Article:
Barista Pro Shop, one from the chain of Streamer Cofee Company is a very unusual cafe. Situated in the district of Harajuku, Tokyo, Japan this building stands out due to it’s resemblance of a shipping container tilted vertically. I was not sure if it was a real shipping container used for the construction, but after a closer examination, I discovered that it is only a design solution.
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Located on a small triangular plot, that used to be a parking lot, the ground floor of the building is merely 10 m². The idea behind the design of the shop is to show the manly and robust nature of string coffee by the use of steel walls, wood and concrete. The 2nd and 3rd level temporarily hosts Armani concept store at this is a very upmarket fashion oriented neighbourhood.
There are benches provided outside as the building itself has a small footprint and not all the customers fit inside. The space provided is actively used: as visible in one of the pictures. During the day the plot was occupied by a professional photo-shooting.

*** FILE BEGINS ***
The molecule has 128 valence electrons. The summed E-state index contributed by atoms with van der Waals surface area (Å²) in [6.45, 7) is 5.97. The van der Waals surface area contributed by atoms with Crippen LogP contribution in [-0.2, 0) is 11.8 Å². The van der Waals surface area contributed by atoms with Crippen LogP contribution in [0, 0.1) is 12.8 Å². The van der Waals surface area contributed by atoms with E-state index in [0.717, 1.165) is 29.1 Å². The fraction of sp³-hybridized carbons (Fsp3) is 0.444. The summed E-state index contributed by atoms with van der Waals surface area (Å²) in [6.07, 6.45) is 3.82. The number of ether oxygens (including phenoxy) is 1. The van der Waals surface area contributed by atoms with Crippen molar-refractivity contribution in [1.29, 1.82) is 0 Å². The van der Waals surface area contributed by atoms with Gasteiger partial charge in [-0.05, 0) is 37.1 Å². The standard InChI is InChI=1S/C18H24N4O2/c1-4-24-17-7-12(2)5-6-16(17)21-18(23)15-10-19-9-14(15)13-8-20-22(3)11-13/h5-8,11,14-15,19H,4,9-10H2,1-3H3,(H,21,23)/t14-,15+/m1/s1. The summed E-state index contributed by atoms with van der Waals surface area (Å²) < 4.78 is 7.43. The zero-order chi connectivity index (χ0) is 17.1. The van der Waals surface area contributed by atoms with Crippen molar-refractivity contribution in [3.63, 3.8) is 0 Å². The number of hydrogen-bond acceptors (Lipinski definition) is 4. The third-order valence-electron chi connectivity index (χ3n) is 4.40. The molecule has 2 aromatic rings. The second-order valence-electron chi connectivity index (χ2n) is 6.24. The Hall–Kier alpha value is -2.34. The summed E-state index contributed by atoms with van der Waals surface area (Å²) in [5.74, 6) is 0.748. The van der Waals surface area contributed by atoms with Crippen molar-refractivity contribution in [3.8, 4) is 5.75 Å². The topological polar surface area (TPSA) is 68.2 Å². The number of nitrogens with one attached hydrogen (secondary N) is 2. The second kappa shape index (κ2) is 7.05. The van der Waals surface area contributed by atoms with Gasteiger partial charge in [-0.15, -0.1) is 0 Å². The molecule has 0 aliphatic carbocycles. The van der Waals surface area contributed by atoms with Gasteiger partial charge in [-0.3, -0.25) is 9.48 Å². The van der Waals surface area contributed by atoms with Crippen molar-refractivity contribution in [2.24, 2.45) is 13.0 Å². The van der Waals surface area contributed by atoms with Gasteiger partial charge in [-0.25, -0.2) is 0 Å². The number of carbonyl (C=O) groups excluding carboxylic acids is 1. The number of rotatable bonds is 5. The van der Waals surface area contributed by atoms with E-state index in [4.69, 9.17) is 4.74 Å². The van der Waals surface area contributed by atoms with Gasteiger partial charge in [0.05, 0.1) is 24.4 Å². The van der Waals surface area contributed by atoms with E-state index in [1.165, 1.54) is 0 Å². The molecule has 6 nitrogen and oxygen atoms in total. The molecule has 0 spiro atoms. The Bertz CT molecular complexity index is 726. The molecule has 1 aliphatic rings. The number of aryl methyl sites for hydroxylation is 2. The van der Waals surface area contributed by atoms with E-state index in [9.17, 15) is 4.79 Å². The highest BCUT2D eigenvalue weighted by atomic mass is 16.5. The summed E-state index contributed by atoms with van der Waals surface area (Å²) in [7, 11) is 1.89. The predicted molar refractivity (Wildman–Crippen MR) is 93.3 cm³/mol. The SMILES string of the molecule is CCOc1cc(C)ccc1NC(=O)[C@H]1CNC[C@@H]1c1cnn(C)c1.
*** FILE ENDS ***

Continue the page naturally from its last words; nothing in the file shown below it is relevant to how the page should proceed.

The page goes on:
More pictures of the Barista Pro Shop Harajuku:
This time I will leave all the lovely mid-century buildings aside for a little while and tell you a story about a contemporary office building in Vilnius, Lithuania which has been built in 2012. Designed by Hackel-Kaape architekten office Hamburg-Vilnius with mainly Lithuanians on the team. This project also includes restoration of 1913 secession style merchant’s house originally designed by an architect M. Prozorov. New glass addition plays a contrast role in overall composition.
View to the new addition to the “Merchants’ club” from Lukiškių square